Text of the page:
Sir Robert McAlpine denies blacklisting employees

Despite being arguably at the centre of the blacklisting scandal since the offices of blacklist compiler The Consulting Association (TCA) were raided in 2009, construction giant Sir Robert McAlpine has now denied to a high court judge that it ever blacklisted employees.

29 Nov 2013| News

In oral evidence to the Scottish Affairs Committee as part of its inquiry into blacklisting in the construction industry, the firm’s Director Cullum McAlpine admitted in January that his business had made extensive use of TCA’s data during 2008.

Sir Robert McAlpine checked the names of potential employees against TCA’s blacklist when hiring for major projects, including the Olympics, he confessed.

Chief Executive of TCA Ian Kerr, who has now passed away, last year told the Scottish Affairs Committee that Sir Robert McAlpine was firm instrumental in founding TCA. Cullum McAlpine was himself the first Chairman of the organisation after providing a £10,000 start-up loan to launch its operations, Kerr claimed. What’s more, he told the panel that TCA meetings took place in the Sir Robert McAlpine Headquarters in London. The construction company denies that it established the organisation, which based its records on those of then-defunct renowned blacklister the Economic Forum.

Kerr also told the Committee that Sir Robert McAlpine paid on his behalf the £5,000 fine he was charged by the Information Commissioner’s Office (ICO) following its raid of his offices, which was levied for breaking data protection laws. They also paid his solicitor’s fees and all costs associated with shutting down TCA, including redundancy pay for its four staff totalling around £25,000. Sir Robert McAlpine has admitted that pay-offs were provided to the workers, which included Kerr’s wife and two daughters.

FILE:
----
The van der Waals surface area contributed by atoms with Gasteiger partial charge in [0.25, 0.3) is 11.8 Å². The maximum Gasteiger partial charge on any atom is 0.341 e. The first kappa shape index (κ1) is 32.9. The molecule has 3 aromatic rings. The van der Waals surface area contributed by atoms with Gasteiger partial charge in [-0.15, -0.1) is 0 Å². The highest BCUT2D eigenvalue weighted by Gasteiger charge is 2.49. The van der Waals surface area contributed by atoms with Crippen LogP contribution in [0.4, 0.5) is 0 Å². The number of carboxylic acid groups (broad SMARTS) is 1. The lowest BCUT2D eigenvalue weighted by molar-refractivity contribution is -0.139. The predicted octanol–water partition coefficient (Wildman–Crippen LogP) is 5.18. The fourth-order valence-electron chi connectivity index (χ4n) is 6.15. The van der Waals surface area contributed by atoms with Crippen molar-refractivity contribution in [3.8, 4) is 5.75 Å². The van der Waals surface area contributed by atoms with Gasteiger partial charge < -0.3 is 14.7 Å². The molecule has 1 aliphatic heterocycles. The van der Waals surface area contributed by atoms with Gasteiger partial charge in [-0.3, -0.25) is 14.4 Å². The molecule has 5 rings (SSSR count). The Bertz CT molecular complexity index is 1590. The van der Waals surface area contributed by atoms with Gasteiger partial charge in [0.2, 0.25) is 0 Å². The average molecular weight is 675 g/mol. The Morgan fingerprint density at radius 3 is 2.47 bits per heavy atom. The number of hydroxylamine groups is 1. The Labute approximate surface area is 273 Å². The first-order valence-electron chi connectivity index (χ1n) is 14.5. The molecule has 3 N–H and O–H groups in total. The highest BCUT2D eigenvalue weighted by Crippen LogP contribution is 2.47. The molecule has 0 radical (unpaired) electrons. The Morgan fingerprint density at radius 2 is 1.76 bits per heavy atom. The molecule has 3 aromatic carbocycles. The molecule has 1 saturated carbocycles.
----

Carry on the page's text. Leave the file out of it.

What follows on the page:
However, the company’s legal defence denied implicit allegations that it provided the redundancy settlements in return for Kerr’s silence on the firm’s involvement with the scandal.

“The payments were made to Mr Kerr’s daughters expressly at the request of Mr Kerr,” the Observer quoted the legal papers as saying.

The Scottish Affairs Committee has seen the files seized by ICO and reports that many people were included on the blacklist simply for their political beliefs, their membership in a trade union, or for raising health and safety concerns on site. Even environmental activists were found on the TCA files.

However, ahead of a compensation claim brought by Guny, Clark & Ryan solicitors and unions Unite, GMB and Ucatt representing blacklisted workers, Sir Robert McAlpine told the judge the database was used to help it “keep an eye” on individuals, but that it was not used as an employment blacklist.

In line with the evidence Cullum McAlpine gave to the Scottish Affairs Committee earlier this year, the firm told the judge the information was used to help identify dangerous or unlawful activity on its sites. One of the claims Cullum McAlpine made before the Committee was that it was used to look out for illegal immigrants in the workforce.

This, however, fails to explain why so many people were included on the list for being involved in trade union activity or raising health and safety issues; or answer to claims that the blacklist was secretly distributed to and added to by senior HR Managers in the firm.

In its interim report on its inquiry, the Scottish Affairs Committee confessed to being unswayed by the apologies and apparent regrets of the 44 companies involved in TCA, saying its cynicism was supported by the fact firms like McAlpine continue to vehemently uphold their innocence in court.

Legal representatives for the workers and unions involved will be in the High Court today (29 November 2013), and the Observer reports that they will bring as-yet unseen evidence of a link between Sir Robert McAlpine and the TCA’s activities, such as proof that Kerr’s company car was registered at a PO Box owned by the construction company, and copies of correspondence allegedly sent by Cullum McAlpine himself.